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Am J Respir Cell Mol Biol. 1994 Oct;11(4):432-8.

Oxygen modulates nitric oxide production selectively in fetal pulmonary endothelial cells.

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  • 1Department of Pediatrics, University of Texas Southwestern Medical Center, Dallas 75235-9063.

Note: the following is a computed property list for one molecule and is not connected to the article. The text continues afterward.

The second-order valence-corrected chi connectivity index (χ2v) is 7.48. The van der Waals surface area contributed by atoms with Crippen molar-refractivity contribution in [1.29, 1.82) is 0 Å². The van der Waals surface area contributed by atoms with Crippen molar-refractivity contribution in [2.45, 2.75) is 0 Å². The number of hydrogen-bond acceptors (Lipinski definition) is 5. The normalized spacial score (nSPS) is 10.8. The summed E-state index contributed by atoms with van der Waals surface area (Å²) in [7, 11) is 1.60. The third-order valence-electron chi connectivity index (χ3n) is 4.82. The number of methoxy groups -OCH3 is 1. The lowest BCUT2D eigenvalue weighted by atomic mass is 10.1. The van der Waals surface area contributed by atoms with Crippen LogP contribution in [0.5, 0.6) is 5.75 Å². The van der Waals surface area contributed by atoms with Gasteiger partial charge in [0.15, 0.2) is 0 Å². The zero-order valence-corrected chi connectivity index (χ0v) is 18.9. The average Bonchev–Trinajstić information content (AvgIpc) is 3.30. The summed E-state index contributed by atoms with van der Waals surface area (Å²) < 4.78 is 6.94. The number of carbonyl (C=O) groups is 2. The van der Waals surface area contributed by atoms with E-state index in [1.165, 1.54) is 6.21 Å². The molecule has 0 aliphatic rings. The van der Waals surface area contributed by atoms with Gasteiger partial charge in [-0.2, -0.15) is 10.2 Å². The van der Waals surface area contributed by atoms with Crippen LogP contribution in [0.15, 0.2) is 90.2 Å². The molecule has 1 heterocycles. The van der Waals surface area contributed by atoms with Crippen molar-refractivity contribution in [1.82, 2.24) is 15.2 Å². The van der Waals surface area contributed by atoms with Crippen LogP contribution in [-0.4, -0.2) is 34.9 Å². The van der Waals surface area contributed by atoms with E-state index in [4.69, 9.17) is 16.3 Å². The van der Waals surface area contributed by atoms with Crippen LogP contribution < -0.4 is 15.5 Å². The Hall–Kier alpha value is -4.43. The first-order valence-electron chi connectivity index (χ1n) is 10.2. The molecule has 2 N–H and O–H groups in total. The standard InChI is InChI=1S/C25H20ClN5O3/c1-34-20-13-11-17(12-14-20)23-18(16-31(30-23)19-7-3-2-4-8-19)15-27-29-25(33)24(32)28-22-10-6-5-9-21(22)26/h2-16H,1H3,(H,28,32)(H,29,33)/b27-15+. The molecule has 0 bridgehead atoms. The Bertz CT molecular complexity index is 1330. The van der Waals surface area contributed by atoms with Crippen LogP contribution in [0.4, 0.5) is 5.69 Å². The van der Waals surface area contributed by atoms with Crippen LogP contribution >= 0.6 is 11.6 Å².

Acute hypoxia causes pulmonary hypertension in the fetus and newborn that is contrasted by systemic hypotension or normotension. To better understand the role of nitric oxide (NO) in this specific pulmonary vascular response, we determined the acute effects of decreased oxygenation on NO production in ovine fetal pulmonary and systemic (mesenteric) endothelial cells. NO was assessed by measuring cGMP accumulation in fetal vascular smooth muscle (VSM) cells during co-culture incubations of endothelium and VSM (40 s) in the presence of the phosphodiesterase inhibitor isobutylmethylxanthine. Changes in cGMP were dependent on the endothelium and on NO synthase and guanylate cyclase activity. At high O2 (680 mm Hg), basal NO was detectable and NO increased 6- to 10-fold with bradykinin or A23187. In pulmonary endothelium, basal NO fell 58% at pO2 = 150 mm Hg and 51% at 40 mm Hg versus 680 mm Hg, while NO with bradykinin fell 56% and 63%, respectively. NO with A23187, however, was unchanged at 150 mm Hg, but it fell 56% at 40 mm Hg. In contrast, in systemic endothelium basal and stimulated NO production were not altered at lower O2. Findings were similar using pulmonary or systemic detector VSM cells, and exogenous L-arginine had no effect. Thus, decreased O2 acutely attenuates NO production specifically in fetal pulmonary endothelial cells. This process is not related to changes in O2 or L-arginine availability as substrates for NO synthase; alternatively, it may be partially mediated by specific effects of O2 on pulmonary endothelial cell calcium homeostasis.

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